There’s some exciting news out there for anyone who is using hydrogen peroxide in their float tanks.
Taylor Technologies, launching into a brilliant meta-testing endeavor, has tested their own H2O2 testing kits…in saturated epsom salt water! After only a year of them strategically ignoring Ashkahn’s weekly emails, they finally got back to us, verifying that the Taylor Hydrogen Peroxide titration test kit K-1825 and the Taylor Hydrogen Peroxide titration test kit K1826) are accurate in our saturated MGSO4 solution.
Here’s the letter they sent our way (shared with permission):
Why is This Important?
This is now the only testing method that has been confirmed to produce accurate test results inside of our epsom salt solution. No matter what else happens, we can at least say that we know our H2O2 levels.
The only other major test we know of that has been done on test kit accuracy in epsom salt water was conducted by the NSF on the reliability of a few different testing methods for total and free chlorine. Their results showed that none were accurate, but that with at least one of test strips you could manually calculate the rough value of chlorine, based on the consistent scale by which it was wrong.
Here’s a quote from their conclusion:
While this investigation gives no direct recommendation or endorsement for real world practice, the LaMotte test strip gave relatively consistent results across the test range, and could be used, provided the user has an understanding of the low recovery rates, and by incorporating a correction factor based on this data to readings between 0 and 5 ppm.
Essentially: “don’t necessarily implement this in the real world, but theoretically you could calculate the chlorine levels based on the incorrect value of one of the test strips we analyzed.”
Knowing that we now have a test kit that is actually giving correct readings inside the float tanks is incredibly valuable for anyone using H2O2. It’s also a good sign for things to come, and Ashkahn has already created a weekly task generator on HelmBot to start harassing the next testing company.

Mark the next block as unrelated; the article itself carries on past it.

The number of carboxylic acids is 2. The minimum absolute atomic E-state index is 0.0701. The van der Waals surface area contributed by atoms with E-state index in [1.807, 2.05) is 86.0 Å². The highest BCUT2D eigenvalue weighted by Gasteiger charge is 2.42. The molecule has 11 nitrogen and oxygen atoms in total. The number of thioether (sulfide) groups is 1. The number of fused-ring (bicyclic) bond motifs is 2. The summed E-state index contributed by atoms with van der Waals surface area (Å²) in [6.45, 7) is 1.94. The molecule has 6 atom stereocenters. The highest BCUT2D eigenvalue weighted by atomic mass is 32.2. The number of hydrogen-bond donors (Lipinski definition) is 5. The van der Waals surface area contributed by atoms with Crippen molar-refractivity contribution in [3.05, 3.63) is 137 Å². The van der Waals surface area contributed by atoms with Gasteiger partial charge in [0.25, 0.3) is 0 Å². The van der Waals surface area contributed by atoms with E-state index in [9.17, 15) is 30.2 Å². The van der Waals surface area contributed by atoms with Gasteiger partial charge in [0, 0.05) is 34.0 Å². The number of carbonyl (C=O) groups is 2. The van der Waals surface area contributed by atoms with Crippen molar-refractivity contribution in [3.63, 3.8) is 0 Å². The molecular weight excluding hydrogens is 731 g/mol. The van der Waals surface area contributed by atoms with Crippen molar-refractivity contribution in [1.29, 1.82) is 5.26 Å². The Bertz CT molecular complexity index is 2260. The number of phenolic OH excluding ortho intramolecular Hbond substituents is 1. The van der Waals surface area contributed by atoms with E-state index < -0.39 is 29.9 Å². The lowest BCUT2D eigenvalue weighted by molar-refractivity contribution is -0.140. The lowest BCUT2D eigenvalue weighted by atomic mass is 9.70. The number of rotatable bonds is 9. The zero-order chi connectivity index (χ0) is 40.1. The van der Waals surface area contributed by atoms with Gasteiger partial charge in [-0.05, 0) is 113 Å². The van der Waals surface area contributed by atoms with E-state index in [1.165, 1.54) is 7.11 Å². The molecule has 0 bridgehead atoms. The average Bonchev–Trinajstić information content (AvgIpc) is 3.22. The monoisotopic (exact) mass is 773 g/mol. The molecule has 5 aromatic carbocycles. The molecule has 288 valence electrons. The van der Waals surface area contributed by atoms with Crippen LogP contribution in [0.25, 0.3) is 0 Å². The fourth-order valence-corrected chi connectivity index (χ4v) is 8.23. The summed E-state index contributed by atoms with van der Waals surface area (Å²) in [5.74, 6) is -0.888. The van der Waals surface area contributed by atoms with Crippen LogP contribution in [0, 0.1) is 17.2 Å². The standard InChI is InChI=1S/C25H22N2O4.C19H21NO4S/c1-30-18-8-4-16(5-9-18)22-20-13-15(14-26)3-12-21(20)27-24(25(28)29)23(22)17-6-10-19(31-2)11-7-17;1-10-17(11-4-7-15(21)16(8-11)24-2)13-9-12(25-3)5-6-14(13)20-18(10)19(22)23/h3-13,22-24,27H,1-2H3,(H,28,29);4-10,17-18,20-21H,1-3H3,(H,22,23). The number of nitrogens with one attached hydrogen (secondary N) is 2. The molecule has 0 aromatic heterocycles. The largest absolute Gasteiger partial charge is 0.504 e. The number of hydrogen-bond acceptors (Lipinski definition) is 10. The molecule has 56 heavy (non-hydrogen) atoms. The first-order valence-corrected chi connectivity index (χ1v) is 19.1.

What Should I Do Now?
If you’re using H2O2, you should make sure that you’re stocking the Taylor Taylor Hydrogen Peroxide titration test kit K-1825 or the Taylor Hydrogen Peroxide titration test kit K-1826. At least until others are affirmed to be reliable, these are certainly the units to use.
If you’re not using H2O2, hang tight – hopefully we’ll have good news for you soon! Between this and the float tank calibrated flow meters, it certainly feels as though manufacturers from larger industries are starting to pay attention to us (with a little friendly nudging).
A Small Addendum on Small, Internal Tests
Before we had final confirmation that they were accurate, Float On already had a fair amount of trust the Taylor K-1825 & K-1826 kits based on some internal tests that we ran. For posterity, I humbly submit to you a link to one of our bucket tests that I documented, testing the accuracy of the Taylor kits.
Update from August 2021:
Another company has now tested and verified that their Hydrogen Peroxide testing works accurately in float solution! The company is Indigo Instruments, and thanks to the work of Jules Turner over at Ogo Float, they have recently tested their H2O2 test strips in a saturated Epsom salt solution and found them to work accurately. Below you can find the documentation where they explain their testing procedure and verify their accuracy.
Unlike the Taylor test kit, these are test strips. If you’re not familiar with the difference, test strips tend to be regarded as a little harder to get consistent readings from, because they often have less detail in their testing levels, and because reading the levels can have more room for subjective interpretation from the person taking the test. In a lot of places test strips are considered mostly geared towards residential systems, and many health departments do not allow their use in commercial settings (there is, of course, a lot of nuance with this, so these are just generalities). In general, we recommend using more sophisticated testing methods in commercial float centers.